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Marauders of Gor Mass Market Paperback – March 1, 1975
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About the Author
All of Norman’s work is available both in print and as ebooks. The Internet has proven to be a fertile ground for the imagination of Norman’s ever-growing fan base, and at Gor Chronicles (www.gorchronicles.com), a website specially created for his tremendous fan following, one may read everything there is to know about this unique fictional culture.
Norman is married and has three children.
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Top customer reviews
These are the Gor books I read. After each book I’ve included how many stars I gave the story. Notice how the page count increases as the series goes on. This is not a good thing as I explain below.
Book 1 – Tarnsman of Gor (1966) p166 – 4 stars
Book 2 – Outlaw of Gor (1967) p220 – 2 stars
Book 3 – Priest-Kings of Gor (1968) p328 – 4 stars
Book 4 – Nomads of Gor (1969) p372 – 3 stars
Book 5 – Assassin of Gor (1971) p392 – 5 stars
Book 6 – Raiders of Gor (1971) p332 – 4 stars
I skipped Book 7 because the POV character changes from Tarl Cabot to Elinor Brinton.
Book 8 – Hunters of Gor (1974) p372 – 2 stars
Book 9 – Marauders of Gor (1975) p313 – 3 stars
Book 10 – Tribesman of Gor (1976) p449 – 1 stars
Book 33 – Rebels of Gor (2013) p654 – 2 stars
I found some of the stories good. But many of the books are bloated bores, lectures on the wonderments of female slavery instead of adventure stories. I read for adventure, not boring slave lectures. The stories I rated the highest are the ones with a high adventure to lecture ratio. Most of the books could be cut in half without losing any of the story. I’ll use Book 33, Rebels of Gor, as an example. It’s a 200-300 page adventure wrapped up in a long, repetitious, boring, slave lecture. The same information and dialogue are repeated over, and over, and over, and over, and . . . (Get the idea?)
If I revisit the Gorean Saga I’ll probably only read a few of the books that I found interesting this time around. In the meantime I’ll be spending more time with some of my favorite sci-fi and fantasy writers, Douglas Adams, Isaac Asimov, Paolo Bacigalupi, Ray Bradbury, Orson Scott Card, Jack Campbell, Arthur C. Clarke, Earnest Cline, Suzanne Collins, Abe Evergreen, Diana Gabaldon, Joe Haldeman, Robert A. Heinlein, Hugh Howey, George Martin, Larry Niven, Andre Norton, George Orwell, Patrick Rothfuss, Brandon Sanderson, John Scalzi, J.R.R. Tolkien and Andy Weir.
Starship Troopers (1959) (not like the movie) by Robert A. Heinlein is the book that got me started in sci-fi adventures, and has remained one of my top five favorite military science fiction adventure stories for decades. The Forever War (1974) by Joe Haldeman, Armor (1984) by John Steakley, Ender’s Game (1985) by Orson Scott Card and Old Man’s War (2005) by John Scalzi, round out my top five military sci-fi adventure stories.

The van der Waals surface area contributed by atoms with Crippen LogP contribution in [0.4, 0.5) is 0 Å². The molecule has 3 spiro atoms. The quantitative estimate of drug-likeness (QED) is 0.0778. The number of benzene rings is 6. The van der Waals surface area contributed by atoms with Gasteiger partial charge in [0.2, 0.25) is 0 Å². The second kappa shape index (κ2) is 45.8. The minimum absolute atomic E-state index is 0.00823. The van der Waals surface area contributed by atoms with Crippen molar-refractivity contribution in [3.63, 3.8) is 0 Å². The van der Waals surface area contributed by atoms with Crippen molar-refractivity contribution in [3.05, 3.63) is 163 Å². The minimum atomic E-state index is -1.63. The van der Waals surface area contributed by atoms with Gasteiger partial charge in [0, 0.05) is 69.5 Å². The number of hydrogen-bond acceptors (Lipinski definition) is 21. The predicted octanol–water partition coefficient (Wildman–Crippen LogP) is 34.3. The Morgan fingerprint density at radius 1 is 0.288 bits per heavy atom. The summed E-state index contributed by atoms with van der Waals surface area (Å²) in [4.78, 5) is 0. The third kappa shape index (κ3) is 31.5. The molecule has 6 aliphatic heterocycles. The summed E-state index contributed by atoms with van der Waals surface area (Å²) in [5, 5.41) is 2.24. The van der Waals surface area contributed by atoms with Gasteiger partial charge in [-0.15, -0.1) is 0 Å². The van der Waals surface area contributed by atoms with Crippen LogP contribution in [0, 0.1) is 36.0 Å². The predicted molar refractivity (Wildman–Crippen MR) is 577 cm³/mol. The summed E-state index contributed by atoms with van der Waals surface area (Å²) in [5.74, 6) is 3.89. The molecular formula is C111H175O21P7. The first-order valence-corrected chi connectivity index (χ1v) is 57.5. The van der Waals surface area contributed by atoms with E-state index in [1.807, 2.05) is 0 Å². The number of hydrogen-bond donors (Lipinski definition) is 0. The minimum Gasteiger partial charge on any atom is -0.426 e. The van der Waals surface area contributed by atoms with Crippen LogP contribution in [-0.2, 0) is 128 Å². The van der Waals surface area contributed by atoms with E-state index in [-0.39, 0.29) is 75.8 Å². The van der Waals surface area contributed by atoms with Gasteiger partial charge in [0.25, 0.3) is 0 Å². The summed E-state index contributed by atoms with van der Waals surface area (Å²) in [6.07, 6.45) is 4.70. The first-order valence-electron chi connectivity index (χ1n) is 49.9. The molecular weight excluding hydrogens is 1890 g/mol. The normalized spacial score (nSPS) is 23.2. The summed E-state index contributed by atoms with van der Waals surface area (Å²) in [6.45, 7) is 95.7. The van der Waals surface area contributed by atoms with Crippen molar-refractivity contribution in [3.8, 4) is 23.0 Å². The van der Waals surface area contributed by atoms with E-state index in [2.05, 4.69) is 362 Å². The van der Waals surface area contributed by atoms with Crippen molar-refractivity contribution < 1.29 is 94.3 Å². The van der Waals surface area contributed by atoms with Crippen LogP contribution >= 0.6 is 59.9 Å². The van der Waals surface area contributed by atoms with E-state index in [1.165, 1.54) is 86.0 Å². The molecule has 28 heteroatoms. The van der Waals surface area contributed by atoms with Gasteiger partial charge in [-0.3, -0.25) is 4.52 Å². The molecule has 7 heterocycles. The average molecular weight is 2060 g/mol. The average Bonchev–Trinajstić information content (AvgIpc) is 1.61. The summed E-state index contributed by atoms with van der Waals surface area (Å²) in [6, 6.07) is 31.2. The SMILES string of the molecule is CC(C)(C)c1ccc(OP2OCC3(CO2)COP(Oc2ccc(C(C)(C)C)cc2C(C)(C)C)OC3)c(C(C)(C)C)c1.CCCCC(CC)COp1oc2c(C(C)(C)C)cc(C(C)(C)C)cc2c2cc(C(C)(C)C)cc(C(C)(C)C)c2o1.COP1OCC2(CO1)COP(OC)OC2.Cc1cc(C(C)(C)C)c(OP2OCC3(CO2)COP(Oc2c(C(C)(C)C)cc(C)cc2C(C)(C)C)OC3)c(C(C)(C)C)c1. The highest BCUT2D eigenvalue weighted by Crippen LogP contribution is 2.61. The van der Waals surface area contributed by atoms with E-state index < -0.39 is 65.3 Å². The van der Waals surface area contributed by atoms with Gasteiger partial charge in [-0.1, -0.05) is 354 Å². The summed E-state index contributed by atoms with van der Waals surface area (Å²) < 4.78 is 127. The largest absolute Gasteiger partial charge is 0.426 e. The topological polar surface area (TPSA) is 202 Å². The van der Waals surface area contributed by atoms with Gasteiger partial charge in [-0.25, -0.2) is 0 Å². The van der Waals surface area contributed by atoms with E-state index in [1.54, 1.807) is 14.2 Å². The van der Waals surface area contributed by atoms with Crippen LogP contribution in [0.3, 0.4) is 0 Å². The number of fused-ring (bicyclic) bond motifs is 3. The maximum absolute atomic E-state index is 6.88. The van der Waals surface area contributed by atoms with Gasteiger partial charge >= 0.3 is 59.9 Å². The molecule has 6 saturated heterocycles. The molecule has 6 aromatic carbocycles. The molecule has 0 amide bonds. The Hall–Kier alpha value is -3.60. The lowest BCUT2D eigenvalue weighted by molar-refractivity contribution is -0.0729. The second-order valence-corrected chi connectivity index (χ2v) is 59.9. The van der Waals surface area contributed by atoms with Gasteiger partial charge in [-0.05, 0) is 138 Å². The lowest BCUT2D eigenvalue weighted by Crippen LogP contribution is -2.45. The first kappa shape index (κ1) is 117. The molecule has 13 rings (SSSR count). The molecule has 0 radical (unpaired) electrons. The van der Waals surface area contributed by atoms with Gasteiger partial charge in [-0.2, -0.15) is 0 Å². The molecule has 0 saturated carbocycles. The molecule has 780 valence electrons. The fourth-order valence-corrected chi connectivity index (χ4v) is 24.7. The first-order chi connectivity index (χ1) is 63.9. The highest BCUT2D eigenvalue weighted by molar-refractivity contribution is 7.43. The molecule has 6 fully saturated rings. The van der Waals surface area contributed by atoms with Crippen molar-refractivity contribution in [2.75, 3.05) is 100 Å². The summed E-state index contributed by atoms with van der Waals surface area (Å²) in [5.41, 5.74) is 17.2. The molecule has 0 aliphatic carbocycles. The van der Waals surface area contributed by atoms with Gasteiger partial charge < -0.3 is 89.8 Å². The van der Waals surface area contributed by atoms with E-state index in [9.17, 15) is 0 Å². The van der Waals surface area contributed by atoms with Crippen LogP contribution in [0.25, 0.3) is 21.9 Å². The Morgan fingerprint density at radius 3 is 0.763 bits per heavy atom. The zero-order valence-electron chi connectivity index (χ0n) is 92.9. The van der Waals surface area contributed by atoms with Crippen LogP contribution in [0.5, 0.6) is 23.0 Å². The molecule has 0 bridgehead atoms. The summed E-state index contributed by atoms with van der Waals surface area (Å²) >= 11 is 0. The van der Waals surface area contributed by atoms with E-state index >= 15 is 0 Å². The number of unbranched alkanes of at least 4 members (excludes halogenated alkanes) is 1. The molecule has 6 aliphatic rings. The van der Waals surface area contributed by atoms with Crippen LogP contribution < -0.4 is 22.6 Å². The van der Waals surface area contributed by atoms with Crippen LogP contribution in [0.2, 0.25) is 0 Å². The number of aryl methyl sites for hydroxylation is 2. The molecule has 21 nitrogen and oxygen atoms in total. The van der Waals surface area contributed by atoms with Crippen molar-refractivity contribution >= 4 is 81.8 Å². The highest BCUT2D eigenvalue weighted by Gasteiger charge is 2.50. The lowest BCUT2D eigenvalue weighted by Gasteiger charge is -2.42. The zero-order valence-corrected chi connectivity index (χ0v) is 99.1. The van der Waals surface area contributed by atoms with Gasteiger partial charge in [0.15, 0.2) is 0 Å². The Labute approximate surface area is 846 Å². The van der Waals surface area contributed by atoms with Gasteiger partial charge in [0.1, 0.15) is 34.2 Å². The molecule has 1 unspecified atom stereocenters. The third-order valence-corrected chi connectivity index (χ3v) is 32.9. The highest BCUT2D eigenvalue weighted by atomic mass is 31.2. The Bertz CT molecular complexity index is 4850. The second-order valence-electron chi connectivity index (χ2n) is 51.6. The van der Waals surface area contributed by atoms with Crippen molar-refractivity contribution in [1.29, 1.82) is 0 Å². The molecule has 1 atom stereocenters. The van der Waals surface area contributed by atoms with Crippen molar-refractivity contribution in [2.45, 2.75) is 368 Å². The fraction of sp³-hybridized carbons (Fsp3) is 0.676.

Cabot is always the best at everything he does, but Ivar is even more so, and funny while doing it. Brave, lucky, courageous, stubborn, proud dynamo of a being and you cant help but like him. He is the star of this book more than Cabot, and his culture too.
One of the things I am discovering is that Norman just can not convey a story without s-p-e-l-l-i-n-g out what he's trying to say, bluntly and repetitively, and repetitively, and repetitively (yeah, like that). I appreciate, with enthusiasm, stories of domination and submission, but geez Norman, just pull out a baseball bat and hit me up side the head why don't you? Because I'm not sure I'm getting your message. Was it something about females naturally submitting to men and males naturally being dominant? The long soliloquies that he includes and REPETITIVELY are excruciating! I find myself constantly flipping past page after page after page where he drones on and on and on and on about females learning their place. Just tell the damn story already!
I WANT to like this story and to get into this world. He's got a wonderful setup and he did a good job in the first 6 novels. But if this continues much longer I'm going to have to find a Gorean pole and have myself impaled.
I realize this stuff was written a long time ago, and what I have left to read has already been written - but I am crossing my fingers and hoping it gets better (in other words I am not looking at future reviews and making my decision - just hoping for the best as I read).
However, absolutely none of these tensions or contradictions were used in The Marauders. Norman instead opts for a tired repetition of his "women all want to be ravished" philosophy. This novel is an unbroken saga of kidnapping, killing, and rape, with a little bit of "War of the World" justification thrown in. Again, my objection is the complete lack of any effort to get inside the characters of the slaves, or indeed of anyone. Cabot seems to be returning to his original identity, but there is no reason for him to do so, other than that he has taken part in enough battles.
I hope the books following this in the series are better. The Gor view is controversial, but up to this book, the setting has always provided a groundwork for actually thinking about the questions. To me, this novel is just a hack, cut-and-paste conglomeration of his previous work.